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Models of Leadership (Vayechi – 12/18/21)

Rabbi Neil Schuman

Models of Leadership
Greatness comes in many shapes and sizes. While it’s hard to define, we all know it when we see it. Jacob recognizes exceptional potential in both of Joseph’s sons, Ephraim and Menashe. As Jacob blesses them on his deathbed, he should place his right hand (the stronger one) on the firstborn (Menashe) and his left on the younger child. Jacob, however, reverses the process. Joseph protests, but Jacob replies (Genesis 28: 19-20):
“I know, my son, I know; he too will become a people, and he too will be great. But his younger brother will be greater than he, and his children’s fame will fill the world.” So, he blessed them on that day, saying, “With you, Israel will bless, saying, ‘May God make you like Ephraim and like Menashe,’ ” and he placed Ephraim before Manasseh.
Why is Ephraim given the more potent blessing? Because world-class leaders will descend from him: Joshua, Moses’ disciple and the conqueror of Canaan, and the powerful kings of the Northern Tribes of Israel, Yeravam, and Achav.
Menashe’s claim to fame rests on the laurels of the unforeseen hero, Gideon.
Gideon’s story gives us an alternative version of greatness, one that deserves mention (Judges Chapters 6-8).
About 180 years after Joshua’s conquest of the land, “The hand of Midian (neighboring country to the southeast) prevailed against Israel. And it was, when Israel had sown, that Midian and her allies would attack. And they would destroy the produce of the earth, leaving no sustenance in Israel, neither sheep, nor ox, nor donkey.”
The Jewish people turn to God, crying for deliverance, and they are answered by an angel appearing to Gideon in the guise of a man, “The Lord is with you, mighty man of valor.”
Gideon replies, “Please my lord, if the Lord is with us, why then has all this befallen us? And where are all His wonders which our forefathers told us, saying, ‘Did not the Lord bring us up from Egypt?’ But now the Lord has forsaken us, and He has delivered us into the hand of Midian.”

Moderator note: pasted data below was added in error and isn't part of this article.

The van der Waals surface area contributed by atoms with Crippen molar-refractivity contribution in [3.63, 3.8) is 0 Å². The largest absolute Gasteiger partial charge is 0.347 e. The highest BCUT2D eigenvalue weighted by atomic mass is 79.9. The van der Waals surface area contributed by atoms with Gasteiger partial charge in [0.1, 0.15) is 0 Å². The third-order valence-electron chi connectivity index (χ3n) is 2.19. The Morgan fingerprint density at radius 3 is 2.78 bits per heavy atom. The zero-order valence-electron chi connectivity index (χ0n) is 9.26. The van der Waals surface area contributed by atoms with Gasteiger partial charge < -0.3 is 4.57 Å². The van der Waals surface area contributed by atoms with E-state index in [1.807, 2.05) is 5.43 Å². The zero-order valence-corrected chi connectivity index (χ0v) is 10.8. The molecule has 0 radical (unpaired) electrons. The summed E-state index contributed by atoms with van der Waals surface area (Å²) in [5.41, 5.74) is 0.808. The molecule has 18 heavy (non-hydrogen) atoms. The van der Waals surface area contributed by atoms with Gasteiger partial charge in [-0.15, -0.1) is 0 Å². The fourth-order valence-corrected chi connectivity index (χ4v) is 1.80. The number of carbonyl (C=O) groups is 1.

God then spoke, saying, “Go, with this your strength, and save Israel from the hand of Midian, for I am sending you!”
And he said to Him, “Please O Lord, with what shall I save Israel? Behold, my clan is the poorest in Menashe, and I am the youngest in my father’s household.”
And God said to him, “Because I shall be with you, and you shall strike Midian as one man.”
And he said to Him, “If I have now found favor in your eyes, then show me a sign that it is You that speaks with me.”
Gideon has faith, he’s a believer, but he’s also terribly insecure. He will indeed rally Israel to victory with just three hundred men. But along the way, he’ll beg God for a sign, for surety, three more times.
Leaders come in all levels of confidence. Moses begins with a bang, avenging the torture of a fellow Israelite by killing an Egyptian taskmaster. David is enflamed by Goliath’s constant degradation of the Jewish people and our God – with just a slingshot, he reaps vengeance. Judah Maccabee charges into the Syrian Greek ranks, never questioning his mission.
And then you have the Gideons of the world. People who believe in the need for change and want to be part of it but are hesitant and apprehensive. Gideon asks God for a sign. Like the lion in “The Wizard of Oz,” he’s seeking courage. God answers him patiently, encouragingly.
The world needs leaders. Some are seemingly born brave, and others are hesitant, forced to rise to the occasion. Gideon’s model tells us that we don’t all have to feel like natural leaders. It’s ok to be scared, even reluctant, for God will have our back. Jacob was correct when he foresaw greatness in both his grandsons-the two types of leaders we need today.

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